Here’s a post by Julianne Lee at Book View Cafe:
So I decided to bop down to the audition in Nashville one Saturday. I’d been cooking for family since I was eleven, and I figured with forty-five years of experience behind me I might have a shot at this. I, too, am a character and there is no reason I shouldn’t fit in with the folks in that competition. The worst that could happen is that they could sneer at me like Ramsay and his buddies often do, and send me home. I’ve been sneered at; they don’t scare me.
She made a fancy pumpkin pie, and got a nice comment about it. Sounds like an interesting and kind of fun experience. Click through and read the whole thing if you’re interested in what that was like.
I will add, I remain unpersuaded that Brussels sprouts can be made edible, no matter how cute they look in the store or one the table. I realize some of you here are going to jump in and say no no, Brussels sprouts are tasty! Yeah, sure. I like all the other cabbage-family plants, I think, but not that one.
Now, separate question: If you decided to try out for a cooking show — never mind how utterly implausible that might be — what would you make to bring to the audition?
I would never choose pumpkin pie. I’m the take-it-or-leave-it type when it comes to all things pumpkin.
It would need to be something that tasted great AND was pretty on the plate. I might make some sort of fancy cookie. There are these ultra-thin, ultra-rich almond cookies with a dark chocolate layer. They’re probably not fancy enough, but they’re pretty amazingly good. Let me see, hmm, this caramel spiral cookie is pretty consistently one of the absolute favorites no matter how many different varieties of cookies I make. Still not at fancy as a lot of other cookies, though.
There’s a pie I like a lot: pastry crust, thin layer of raspberry, then a cheesecake layer, then a thin chocolate layer.
I’ve made a particularly good layer cake that uses quite a bit of almond flour along with ordinary cake flour, with apricot filling. I wouldn’t make a layer cake for something like this, though. You can’t tell FOR SURE that you didn’t overbake the cake layers until you cut the cake.
There’s this quite wonderful lemon-curd-filled shortbread … oh, I posted this recipe before. Here it is. This is actually very easy.
Obviously my mind turns toward desserts, but the Spinach Khachapuri at the same post were also really good. I might actually think about making something like that. In fact, now that I’m looking at this post, I have a deep, deep desire to make both spinach khachapuris and lemon-curd-filled shortbread again as soon as possible.
9 thoughts on “Trying out for Master Chef”
Sprouts are definitely better than broccoli, which really only works when heavily augmented by other flavors. (Broccoli cheese soup, Broccoli walnut pasta, etc.) It doesn’t work so well as the vegetable dish for dinner. My grandmother even had a children’s rhyme:
Within an inich
Of being Spinach.
(This was in the era of overcooked vegetables, and Popeye and canned spinach.)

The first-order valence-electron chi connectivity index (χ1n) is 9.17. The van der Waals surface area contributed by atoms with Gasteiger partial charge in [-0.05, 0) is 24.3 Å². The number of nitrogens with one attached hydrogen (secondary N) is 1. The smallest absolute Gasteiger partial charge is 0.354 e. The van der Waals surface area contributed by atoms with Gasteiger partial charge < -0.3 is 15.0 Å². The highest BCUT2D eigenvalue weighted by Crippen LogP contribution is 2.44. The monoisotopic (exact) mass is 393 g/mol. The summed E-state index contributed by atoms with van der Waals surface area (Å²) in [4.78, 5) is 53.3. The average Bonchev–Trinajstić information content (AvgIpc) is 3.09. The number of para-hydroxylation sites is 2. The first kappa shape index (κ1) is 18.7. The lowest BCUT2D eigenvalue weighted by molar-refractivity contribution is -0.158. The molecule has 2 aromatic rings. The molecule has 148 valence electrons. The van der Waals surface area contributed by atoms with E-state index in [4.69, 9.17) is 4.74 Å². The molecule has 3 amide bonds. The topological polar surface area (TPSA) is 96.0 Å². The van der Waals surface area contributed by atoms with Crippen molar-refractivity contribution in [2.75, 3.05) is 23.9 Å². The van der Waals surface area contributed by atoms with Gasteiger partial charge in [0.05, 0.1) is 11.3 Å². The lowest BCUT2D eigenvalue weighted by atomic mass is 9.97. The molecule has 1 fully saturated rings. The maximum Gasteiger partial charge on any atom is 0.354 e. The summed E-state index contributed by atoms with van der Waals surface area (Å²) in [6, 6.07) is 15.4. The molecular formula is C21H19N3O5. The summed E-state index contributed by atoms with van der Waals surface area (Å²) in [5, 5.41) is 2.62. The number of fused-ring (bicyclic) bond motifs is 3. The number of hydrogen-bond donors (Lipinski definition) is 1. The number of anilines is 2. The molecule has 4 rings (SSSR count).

Sprouts just take a little garlic or bacon.
And yeah, you have to cook them correctly.
I adore Brussels sprouts roasted with bacon and maple syrup, or with grapes and walnuts. But I also have a keen memory of a childhood dinner, sobbing at the table while my dad begged me to try just ONE sprout, and I was certain I would throw up until I died if I had to eat it.
Turns out the flavor of Brussels sprouts has changed significantly since I was a kid. Also, they should never be boiled.
Apparently sprouts genuinely tasted bad prior to ~2000, and not just because they were boiled whole in unsalted water (or whatever horrible technique was used in back in the day.) At some point major breeders had accidentally bred in extra stink while trying to improve yields.
See? I knew everyone would tell me that Brussels sprouts are Actually Tasty, No, Really.
I am highly suspicious of your assertions. However, I also didn’t know anybody had actually bred in bad taste and then hopefully bred it out again. FINE. I will cautiously try a very tiny number of Brussels sprouts if I see really nice ones in the store. Maybe I can buy and cook, say, half a dozen rather than half a pound.
Also, Pete, I grant, ladles of cheese improves broccoli tremendously, but then ladles of cheese could not possibly do enough to improve the Brussels sprouts I recall trying.
Now I really want the blogger’s new brussels sprout / bacon / maple syrup recipe!
I’ll second the love for roasted brussel sprouts – I’m not actually a fan of cabbage in general, but some nice crispy sprouts are tasty. YMMV, though – I also really liked broccoli (although not if it’s overcooked, which it often is).
Personally, I like broccoli almost any way it’s fixed, including raw in a salad with bacon and golden raisins and a light dressing. I should make that, especially now that it’s warmed up. But I’m actually also all right with overcooked broccoli, as long as it’s drowned with cheese sauce.
There is only one rule for sprouts: never, ever overcook (or undersalt) them. The sulfur starts coming out and the old, bad stink comes back. This means cutting them in half–at least.
Target should be bright green and bright yellow. How you cook them doesn’t matter so much–yes, even blanching works.
I would take penuche cake or coconut cream pie to an audition… but neither of them would be pretty enough!
In a family that eats dandelion greens and stronger types of kale, brussels sprouts were a nice break. But I would rather have a salad.